Gumweed

Grindelia integrifolia – Gumweed


GumweedGrindelia integrifolia, G. squarrosa

Grindelia = after David Grindel (1717 – 83) German botanist;

integrifolia = L. “with entire leaves”‘

squarrosa = L. “rough”;

Identification: These biennial and perennial herbs grow from tap roots, have glandular leaves and gummy heads. The widely branching stems are 30 – 60 cm tall, often purplish; alternate, narrowly oblong to oblanceolate, serrulate to coarsely toothed but can be entire. The flower head is yellow, 2 – 3 cm wide. The flower and buds are covered in a milky, thick, balsam-smelling resin.

Distribution & Habitat: Found in dry, often saline prairies from Manitoba through to California.

Preparation & Uses: The resin is listed as being antispasmodic, diuretic, expectorant and sedative. It has most specifically been used for treating spasmodic respiration problems such as asthma, dry hacking coughs or whooping cough. Moore says it was sometimes combined with Yerba Santa. As a mild stomach tonic, it has been used for indigestion and colic.

For kidney and bladder problems, both tincture and tea have been used. A little brandy is usually added to the tea to dissolve the resin. Moore says it is specific for cystitis caused by fungi or food but not so good for “honeymoon” cystitis. He also states it is a mild cardiac relaxant though not all that reliable.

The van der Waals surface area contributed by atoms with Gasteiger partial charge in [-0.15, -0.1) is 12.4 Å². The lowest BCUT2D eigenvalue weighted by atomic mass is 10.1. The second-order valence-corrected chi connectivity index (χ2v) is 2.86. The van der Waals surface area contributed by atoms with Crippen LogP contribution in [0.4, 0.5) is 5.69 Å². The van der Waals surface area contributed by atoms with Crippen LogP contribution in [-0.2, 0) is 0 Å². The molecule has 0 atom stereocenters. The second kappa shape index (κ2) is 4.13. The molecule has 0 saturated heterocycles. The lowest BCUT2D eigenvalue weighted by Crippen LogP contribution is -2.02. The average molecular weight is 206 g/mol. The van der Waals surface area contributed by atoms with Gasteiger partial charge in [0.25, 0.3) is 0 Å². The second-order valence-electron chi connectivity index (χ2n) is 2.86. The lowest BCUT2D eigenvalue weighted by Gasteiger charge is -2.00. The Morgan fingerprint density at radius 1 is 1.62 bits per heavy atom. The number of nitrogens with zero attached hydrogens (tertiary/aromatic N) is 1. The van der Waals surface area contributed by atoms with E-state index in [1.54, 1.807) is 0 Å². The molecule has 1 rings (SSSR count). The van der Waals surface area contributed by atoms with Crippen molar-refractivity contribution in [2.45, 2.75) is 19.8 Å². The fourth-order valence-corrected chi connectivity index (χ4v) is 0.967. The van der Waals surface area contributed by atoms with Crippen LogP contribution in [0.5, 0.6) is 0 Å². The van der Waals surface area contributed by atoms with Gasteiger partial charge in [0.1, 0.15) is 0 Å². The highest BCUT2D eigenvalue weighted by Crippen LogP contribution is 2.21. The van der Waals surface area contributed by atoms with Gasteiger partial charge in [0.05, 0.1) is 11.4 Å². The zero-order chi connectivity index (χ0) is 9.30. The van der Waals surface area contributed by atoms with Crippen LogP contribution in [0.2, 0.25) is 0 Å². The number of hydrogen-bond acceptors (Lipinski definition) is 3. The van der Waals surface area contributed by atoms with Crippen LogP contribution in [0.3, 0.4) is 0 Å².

The Blackfoot Indians made a decoction of the dried ground root for liver problems and as a spring purge. Nevada Indians used small doses of the decoction during measles and smallpox epidemics. Gumweed is known to increase excretions.

Externally, fresh gumweed or fresh plant tincture can be applied as a wash for poison ivy/oak. It has also been used as a wash for burns, rashes, sores, wounds and the like. A poultice can be made of the herb and used for rheumatic joints, breaks, and wounds.